A few weeks ago I made a visit to the New York Times newsroom. Walking past a cubicle, I was introduced to Bill Keller, the Editor-in-Chief. Upon learning I work at Twitter, he said back, “I’m actually writing a piece about Twitter right now.”
We all know by now what a magnifying impact Twitter, the micro blogging sensation, has had on politics. Capitol Hill is no exception. Here are some key highlights from the week of Twitter on the Hill.
Trending Topics this week, according to Tweet Congress, a web site dedicated to tracking tweets from Members of Congress, include: #haiti, #morejobs, #hcr and #tcot. (TCOT = top conservatives on Twitter). Remember, hash tags are tools that help you to follow a conversation. So if a user uses #hrc in their 140 character update, it will funnel into a conversation thread with more #hcr.
Some interesting hash tags I found from Republicans include #repealit and #KilltheBill, no doubt in reference to health care. From the Democrats, at least this week, I found less Twitter output. Their hashtags revolved around #haiti, #hcr and personal state hash tags such as #MO for Senator Claire McCaskill (D-MO). It seems Republicans are finding more creative uses of hashtags, a smart and effective way of targeting messages…at least at this moment.
Helen Thomas meets Twitter. Well, I’ve introduced them once before. But this time on camera – and this time, armed with questions from you. She was a good sport and full of laughs, but then quickly turned the tables and asked me to ask you: who wants single payer health care?
Hundreds of Iranians and supporters showed up with flags, signs, and shades of green to urge the White House to intervene in what has become a widespread uprising between Iranians for democracy and the government, lead by the Supreme Leader Grand Ayatollah Ali Khamenei and President Mahmoud Ahmadinejad.
BBC reported from that 10 people have died so far in the Tehran protests. One woman I interviewed denounced that and said the real numbers are in the low hundreds. While all of this goes on, dozens of journalists have been jailed while others, like BBC’s John Leyne, have been removed from the country. Total chaos.
I came across this protest unexpectedly but luckily had my Flip Video on me. Check it out and be sure to get the take from the ground with my live tweets next time.
If you haven’t been paying attention – here is the skinny. Over the weekend, Iran held presidential elections. The incumbent, supreme leader Mahmoud Ahmadinejad, pulled out a landslide victory. Or so it looked. Massive amounts of people organized in a visceral reaction to Ahmadinejad’s second-term victory, claiming his contender, Mir Hossein Mousavi, had been cheated. Mousavi almost immediately demanded the election results be annulled.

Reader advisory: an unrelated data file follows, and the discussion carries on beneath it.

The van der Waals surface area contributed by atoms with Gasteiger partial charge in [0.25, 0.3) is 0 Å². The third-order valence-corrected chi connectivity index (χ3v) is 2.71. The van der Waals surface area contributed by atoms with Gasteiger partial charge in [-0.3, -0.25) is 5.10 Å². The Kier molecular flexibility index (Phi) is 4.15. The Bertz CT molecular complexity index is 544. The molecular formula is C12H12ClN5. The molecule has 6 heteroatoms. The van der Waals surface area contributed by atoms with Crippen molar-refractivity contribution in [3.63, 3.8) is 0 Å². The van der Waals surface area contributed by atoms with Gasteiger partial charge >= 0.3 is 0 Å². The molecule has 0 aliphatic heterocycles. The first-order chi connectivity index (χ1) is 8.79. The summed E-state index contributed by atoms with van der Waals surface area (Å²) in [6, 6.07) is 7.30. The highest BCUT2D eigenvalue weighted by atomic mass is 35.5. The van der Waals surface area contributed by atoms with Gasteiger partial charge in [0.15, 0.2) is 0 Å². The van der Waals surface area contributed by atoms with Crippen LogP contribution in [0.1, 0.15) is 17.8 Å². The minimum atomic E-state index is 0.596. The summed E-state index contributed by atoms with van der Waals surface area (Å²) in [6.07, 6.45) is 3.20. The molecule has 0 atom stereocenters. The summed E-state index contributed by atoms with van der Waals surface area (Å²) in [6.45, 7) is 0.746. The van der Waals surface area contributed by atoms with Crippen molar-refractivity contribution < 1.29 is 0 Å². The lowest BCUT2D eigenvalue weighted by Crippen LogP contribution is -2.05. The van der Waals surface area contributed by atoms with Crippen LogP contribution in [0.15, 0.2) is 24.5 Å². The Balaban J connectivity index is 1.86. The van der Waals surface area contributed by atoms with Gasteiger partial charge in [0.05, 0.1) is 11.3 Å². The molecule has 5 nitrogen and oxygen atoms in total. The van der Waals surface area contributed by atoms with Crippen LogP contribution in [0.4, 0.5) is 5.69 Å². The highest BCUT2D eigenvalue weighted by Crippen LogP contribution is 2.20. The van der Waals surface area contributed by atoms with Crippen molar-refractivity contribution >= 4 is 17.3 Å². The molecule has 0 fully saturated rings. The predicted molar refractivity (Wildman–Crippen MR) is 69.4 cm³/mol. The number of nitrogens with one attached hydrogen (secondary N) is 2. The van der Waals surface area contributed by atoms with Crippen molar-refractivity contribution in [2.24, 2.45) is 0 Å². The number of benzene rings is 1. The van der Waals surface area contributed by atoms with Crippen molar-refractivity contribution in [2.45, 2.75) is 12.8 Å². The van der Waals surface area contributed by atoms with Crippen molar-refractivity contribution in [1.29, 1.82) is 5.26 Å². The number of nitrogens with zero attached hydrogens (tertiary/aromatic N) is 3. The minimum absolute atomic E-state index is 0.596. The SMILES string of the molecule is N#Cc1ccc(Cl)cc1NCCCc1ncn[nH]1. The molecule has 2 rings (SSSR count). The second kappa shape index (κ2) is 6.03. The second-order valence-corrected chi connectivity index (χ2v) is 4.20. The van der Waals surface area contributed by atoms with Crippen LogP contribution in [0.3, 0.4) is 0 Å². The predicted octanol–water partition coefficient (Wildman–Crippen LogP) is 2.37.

One U.S. blogger, Andrew Sullivan, described President Ahmadinejad’s leadership and said he is dedicated to “conflict abroad,” manipulative of “rural, religious voters,” and engaged in other abuses of “the state.” Even perhaps more illuminating, Sullivan asked whether Iranian voters can “trust the process” when they have a President who “pulls tricks” like Karl Rove.
Back in Iran, tens of thousands of Iranians took the streets in opposition to Ahmadinejad victory. Citizen journalism video reports and the use of micro blogs and hash tags(#iran#iranelections) broadcasted a raw and emotional look at what Iranian organizers, press and activists were going through in the capital of Tehran.
One YouTube user, theamirzare, who apparently just signed up on the video sharing network to post this video, sent a simple message: “Ahmadinejad is NOT my President.” In just two days, the video has over 23,000 views.
Back in the U.S., activist bloggers chased the story with original content created by on-the-ground reporters from the New York Times, CNN and others. Tracy Viselli, a blogger at Care2, pulled together a well-organized summary of key highlights as well as a few videos from the ground. Below I posted my favorite, which is from CNN’s Chief International Correspondent, Christiane Amanpour. Her cameras caught one woman shouting, “People in Tehran hate Ahmadinejad! People in Tehran hate Ahmadinejad!””
Finally, on Sunday night, as hundreds, if not thousands of U.S. bloggers watched the chaos unfold, some decided to start a little chaos of their own. TechPresident broke the news that a group of cyber strategists had temporarily shut down Iran’s state-run media web site, www.IRIB.ir. The effort was lead by D.C. political consultant and new media authority, Josh Koster, who leveraged free web app called Page Reboot, to bring the site down. The customized anti-IRIB link was passed around through Twitter and list servs until finally, at 9:24 PM EST, @joshkoster proclaimed, “(PLS RT!): We just brought down Iran’s media site. 2 More: http://tinyurl.com/m42b65http://tinyurl.com/lmgzmf #iranelection (PLS RT!)